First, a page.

An international team of scientists has recently analyzed chemicals in the skin of southern right whales in order to clarify how these animals are distributed and to better understand long-term environmental changes in the Southern Ocean.
The researchers measured the amounts of several carbon and nitrogen isotopes in 1,002 skin samples collected between 1994 and 2020. Since the concentrations of these isotopes vary between different marine locations, animals feeding in specific areas retain that isotopic “fingerprint” in their skin. Due to the fact that it takes about six months for the isotopes to become ingrained in the whales’ skins, scientists can use this method to pinpoint where the animals were approximately half a year earlier.
“Despite their large size, whales can be very hard to track,” explained study co-author Robert Harcourt, a marine scientist at Macquarie University. “Using this technique, we have been able to piece together a map of where the southern right whales have traveled across the Southern Ocean.”
The analyses revealed that over the years the whales’ foraging grounds have shifted, most likely due to the changing distribution of the whales’ prey. Since investigations of 2614 whale-catch records from 1792 to 1968 suggests that southern right whale foraging grounds were largely stable in mid-latitudes, the changes the experts identified appear to be quite recent and are most probably driven by global warming.
However, not all southern right whale populations seem to have reacted uniformly. For instance, while those in the South Atlantic Ocean and southwest Indian Oceans travel to Antarctic regions less often – probably since there are currently less krill there – in the Southwest Pacific whales still head south during certain periods, suggesting krill remain plentiful in that ocean.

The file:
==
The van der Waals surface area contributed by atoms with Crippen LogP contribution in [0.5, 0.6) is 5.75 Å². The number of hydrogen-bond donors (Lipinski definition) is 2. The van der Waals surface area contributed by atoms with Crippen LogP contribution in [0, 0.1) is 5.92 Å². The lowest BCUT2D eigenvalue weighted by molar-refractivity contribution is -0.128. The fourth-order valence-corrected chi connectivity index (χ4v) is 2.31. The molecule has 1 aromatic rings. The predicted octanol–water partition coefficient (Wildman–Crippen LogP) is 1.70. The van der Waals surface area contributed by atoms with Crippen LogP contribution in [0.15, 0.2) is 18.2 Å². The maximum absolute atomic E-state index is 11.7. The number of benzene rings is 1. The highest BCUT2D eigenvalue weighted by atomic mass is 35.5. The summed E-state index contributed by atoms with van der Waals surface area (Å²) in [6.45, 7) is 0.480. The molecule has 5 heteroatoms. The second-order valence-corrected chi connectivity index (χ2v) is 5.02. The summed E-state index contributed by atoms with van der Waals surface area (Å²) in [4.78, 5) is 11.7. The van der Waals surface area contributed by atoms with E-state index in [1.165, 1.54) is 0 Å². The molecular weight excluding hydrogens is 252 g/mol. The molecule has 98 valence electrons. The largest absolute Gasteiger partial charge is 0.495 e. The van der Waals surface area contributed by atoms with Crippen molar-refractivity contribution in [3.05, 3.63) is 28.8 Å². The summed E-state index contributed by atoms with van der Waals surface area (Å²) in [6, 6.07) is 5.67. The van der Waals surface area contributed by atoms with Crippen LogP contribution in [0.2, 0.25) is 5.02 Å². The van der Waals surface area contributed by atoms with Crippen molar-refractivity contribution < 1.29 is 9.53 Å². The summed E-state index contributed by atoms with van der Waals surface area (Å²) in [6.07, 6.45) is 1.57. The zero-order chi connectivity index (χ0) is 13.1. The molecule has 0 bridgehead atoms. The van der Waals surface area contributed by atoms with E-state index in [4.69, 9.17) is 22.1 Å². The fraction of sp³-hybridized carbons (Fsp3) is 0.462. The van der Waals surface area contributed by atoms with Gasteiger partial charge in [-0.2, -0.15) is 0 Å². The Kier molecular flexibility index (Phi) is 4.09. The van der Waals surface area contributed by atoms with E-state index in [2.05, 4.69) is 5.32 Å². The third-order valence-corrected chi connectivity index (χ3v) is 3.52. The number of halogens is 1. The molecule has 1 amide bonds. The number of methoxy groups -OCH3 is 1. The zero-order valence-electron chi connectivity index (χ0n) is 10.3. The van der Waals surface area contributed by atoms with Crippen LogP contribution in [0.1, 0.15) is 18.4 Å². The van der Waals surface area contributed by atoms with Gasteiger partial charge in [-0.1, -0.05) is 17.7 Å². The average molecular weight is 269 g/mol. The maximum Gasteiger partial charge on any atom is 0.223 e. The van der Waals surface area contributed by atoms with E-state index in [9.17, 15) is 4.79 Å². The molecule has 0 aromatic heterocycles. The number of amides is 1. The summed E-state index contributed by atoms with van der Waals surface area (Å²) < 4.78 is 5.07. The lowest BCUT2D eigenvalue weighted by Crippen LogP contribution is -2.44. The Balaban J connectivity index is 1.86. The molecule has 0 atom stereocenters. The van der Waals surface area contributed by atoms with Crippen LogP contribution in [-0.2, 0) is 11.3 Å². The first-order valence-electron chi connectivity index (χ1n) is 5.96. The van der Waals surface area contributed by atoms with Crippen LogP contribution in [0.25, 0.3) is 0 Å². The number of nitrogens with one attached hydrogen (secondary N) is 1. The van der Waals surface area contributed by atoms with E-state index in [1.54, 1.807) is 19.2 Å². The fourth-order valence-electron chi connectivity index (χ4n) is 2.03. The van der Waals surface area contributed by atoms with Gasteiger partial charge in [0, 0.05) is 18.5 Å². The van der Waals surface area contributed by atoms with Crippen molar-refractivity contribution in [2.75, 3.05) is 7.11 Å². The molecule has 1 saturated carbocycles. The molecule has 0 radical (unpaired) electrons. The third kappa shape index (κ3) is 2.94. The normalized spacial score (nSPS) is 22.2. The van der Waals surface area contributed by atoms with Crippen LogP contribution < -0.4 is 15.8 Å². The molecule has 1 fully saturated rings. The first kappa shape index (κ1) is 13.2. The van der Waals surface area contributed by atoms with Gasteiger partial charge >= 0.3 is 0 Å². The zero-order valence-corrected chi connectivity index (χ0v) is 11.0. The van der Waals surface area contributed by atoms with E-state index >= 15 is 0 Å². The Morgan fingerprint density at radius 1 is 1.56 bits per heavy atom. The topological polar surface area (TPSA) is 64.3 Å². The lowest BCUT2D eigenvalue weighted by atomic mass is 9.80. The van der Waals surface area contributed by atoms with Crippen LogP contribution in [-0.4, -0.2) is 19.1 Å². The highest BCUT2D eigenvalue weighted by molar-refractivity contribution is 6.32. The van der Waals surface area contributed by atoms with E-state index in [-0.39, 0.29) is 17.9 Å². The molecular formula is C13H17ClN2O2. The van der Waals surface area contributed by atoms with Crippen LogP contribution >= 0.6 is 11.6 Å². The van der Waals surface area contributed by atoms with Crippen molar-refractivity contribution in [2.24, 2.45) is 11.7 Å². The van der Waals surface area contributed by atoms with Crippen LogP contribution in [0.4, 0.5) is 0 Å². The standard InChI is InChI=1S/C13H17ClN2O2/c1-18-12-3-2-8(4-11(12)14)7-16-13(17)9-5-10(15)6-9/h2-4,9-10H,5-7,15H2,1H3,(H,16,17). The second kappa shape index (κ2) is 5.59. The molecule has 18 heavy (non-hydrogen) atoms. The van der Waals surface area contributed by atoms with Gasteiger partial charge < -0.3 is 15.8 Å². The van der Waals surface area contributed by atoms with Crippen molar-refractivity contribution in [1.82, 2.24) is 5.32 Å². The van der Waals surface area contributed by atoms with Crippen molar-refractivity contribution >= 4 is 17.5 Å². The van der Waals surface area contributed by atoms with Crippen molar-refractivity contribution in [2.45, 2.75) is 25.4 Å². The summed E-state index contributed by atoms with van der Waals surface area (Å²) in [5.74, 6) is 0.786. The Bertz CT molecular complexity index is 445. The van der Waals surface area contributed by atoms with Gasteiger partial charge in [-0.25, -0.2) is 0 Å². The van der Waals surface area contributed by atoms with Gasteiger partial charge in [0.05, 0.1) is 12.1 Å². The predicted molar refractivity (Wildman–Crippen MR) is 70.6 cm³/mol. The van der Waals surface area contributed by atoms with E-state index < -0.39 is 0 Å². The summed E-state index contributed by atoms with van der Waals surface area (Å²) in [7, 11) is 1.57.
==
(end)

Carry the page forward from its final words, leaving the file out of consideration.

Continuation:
“An important aspect of this study is that it shows that climate change doesn’t mean one thing everywhere and it is causing different effects in different parts of the ocean,” said study senior author Emma Carroll, a biologist at the University of Auckland. This finding could help prioritize areas where conservation efforts should be focused.
“This study has shown the critical importance of understanding how wide-ranging animals are adapting their movements as climate change fundamentally alters ocean structure and where they may find their prey. Ongoing research includes satellite tracking of individual animals from the major populations along with continued tissue collection, further refining our understanding of important ocean regions for these magnificent ocean giants,” Harcourt concluded.
The study is published in the journal Proceedings of the National Academy of Sciences.
Check us out on EarthSnap, a free app brought to you by Eric Ralls and Earth.com.